Large fields, small hills, going uphill in the summer and coming downhill in the winter, amidst the beautiful mountains… this is the life of the Bhotias of Uttarakhand.
The beautiful hills of Uttarakhand are the abode of the craft of weaving wool, initiated by the women of the villages. A craft, that has found its roots in the region just 3-4 generations back, has now become inseparable from the lives of the natives, the Bhotias and the Gadvalis.
Bhotias are predominantly a nomadic tribe in Uttarakhand, India. They spend the winter months in Dhunda, obtaining wool and weaving fabrics, and the summer months in Harsil, growing beans, potatoes, apples and almonds. Every year a self appointed group of people (generally old who are incapable of farming) take charge of the rearing, carefully guiding the sheep from all the households towards the local pastures and the green lands while the rest are busy farming. September – October is the business time. The sheep are back from forests, farms are ready to be harvested and apple orchards are blooming red with fruits. Harvesting is a community affair, with everyone harvesting each other’s fields together, singing songs, snacking; it is celebrated like a festive occasion.
At the end of summer, when the sheep are fat from lazily grazing in the plains and have fully grown hair, the tribe comes down from Harsil to Dunda to resume their weaving activities.
After the sheep are sheared, the wool is washed and dried, ready to be made into yarns for weaving. Even though cleaning and carding of the wool is traditionally done by hand, two carding units were installed in Dhunda to fasten the process out of which only one is functional today. The process of carding converts the rough wool into a thin, clean, homogeneous strip which can easily be spun into a yarn of equal thickness throughout.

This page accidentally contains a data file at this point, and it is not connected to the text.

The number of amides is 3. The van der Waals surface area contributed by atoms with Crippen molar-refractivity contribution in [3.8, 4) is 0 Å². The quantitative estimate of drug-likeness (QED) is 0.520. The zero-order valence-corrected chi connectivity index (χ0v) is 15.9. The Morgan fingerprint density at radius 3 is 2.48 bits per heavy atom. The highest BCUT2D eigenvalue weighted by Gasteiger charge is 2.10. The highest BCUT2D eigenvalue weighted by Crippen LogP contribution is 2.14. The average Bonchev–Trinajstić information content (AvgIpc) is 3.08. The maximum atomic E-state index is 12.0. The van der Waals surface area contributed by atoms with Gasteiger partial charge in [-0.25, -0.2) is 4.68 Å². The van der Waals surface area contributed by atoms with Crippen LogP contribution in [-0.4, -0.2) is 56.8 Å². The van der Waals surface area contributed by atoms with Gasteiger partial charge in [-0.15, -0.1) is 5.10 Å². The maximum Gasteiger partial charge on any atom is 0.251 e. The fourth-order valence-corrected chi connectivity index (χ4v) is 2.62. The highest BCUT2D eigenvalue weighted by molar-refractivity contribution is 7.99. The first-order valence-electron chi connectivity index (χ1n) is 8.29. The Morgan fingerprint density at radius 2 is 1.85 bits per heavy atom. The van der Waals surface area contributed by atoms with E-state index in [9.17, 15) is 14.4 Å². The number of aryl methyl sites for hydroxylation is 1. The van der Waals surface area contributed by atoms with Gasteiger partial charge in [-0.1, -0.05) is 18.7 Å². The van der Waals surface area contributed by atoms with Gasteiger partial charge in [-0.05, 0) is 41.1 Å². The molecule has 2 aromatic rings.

Spinning is done on a traditional spinning wheel, or Charkha after which the yarn is ready to be knitted or woven. For weaving, there are two types of looms, the upright loom for coarser fabric and the pit loom for finer fabric. Knitting, done with a pair of needles has attained a different level of fabric construction altogether with the motifs getting three dimensional. Sheep wool blended with rabbit hair gives extra softness, shimmer and whiteness to the weave. Once the fabric is made, it is washed and brushed to give a felt like effect.
The different shades of grey of the woolen fabrics are not dyed colours, but the result of blending of white and black wool in certain ratios, before spinning of the yarn. With just these shades, they make different motifs, stripes and checks.
Popular products are knitted kangsuk (socks), saai (cap), laakhshu(gloves), mufflers and woven suit lengths, shawls, dan (carpet), stoles,dumkar (blanket) and paagad (belt). Most of their sales happen during the annual festival at Gangotri, which takes place when the idol of Holi Ganga is brought back to the temple with a great procession followed by pooja and yagnas marking the beginning of summers.
Sometime in April – May, On the auspicious day of Akshaya Tritiya, the day when the mythical king Bhagirath brought down Ganga from Shiva’s hair, they open the doors of the temple of Gangotri. This day is a celebration marking the beginning of their resettlement after a six month long nomadic life.
Before the Indo-China war, trade between India and Tibet, helped natives from both the sides in their livelihood. Potatoes, grains and spices from India was exchanged for ghee, wax, wool and salt from Tibet. This stopped after 1962 when many of the traders from Tibet were still in India. Those traders settled here and came to be known as “Khampa”, and are Buddhist by religion.
There are two other castes in the area, the “Rompa”, who are originally from the Indian side of the border and the “Kolee” who are weavers from Himachal. Their clothing, facial features and even the motifs of dragons on their weave clearly show a Tibetan influence.
Both small and large scale industries are doing similar work, albeit less durable and inexpensive, thus being a threat to the survival of this craft. The younger generation is making use of government policies to get higher education and slowly leaving their family profession. Their looms stay unoccupied, preserved as antiques.
Unlike many Indian villages, and even “progressive” cities, here in this little hilly region, women are held in high respect because they are the ones who originally raised and supported the families.Women take care of the household, harvest the fields, weave and sell the woolen articles in the market, while men mostly spend their days time playing cards. Responsible for both home and business, women are really the pillars of this community.
By Shivani Dhar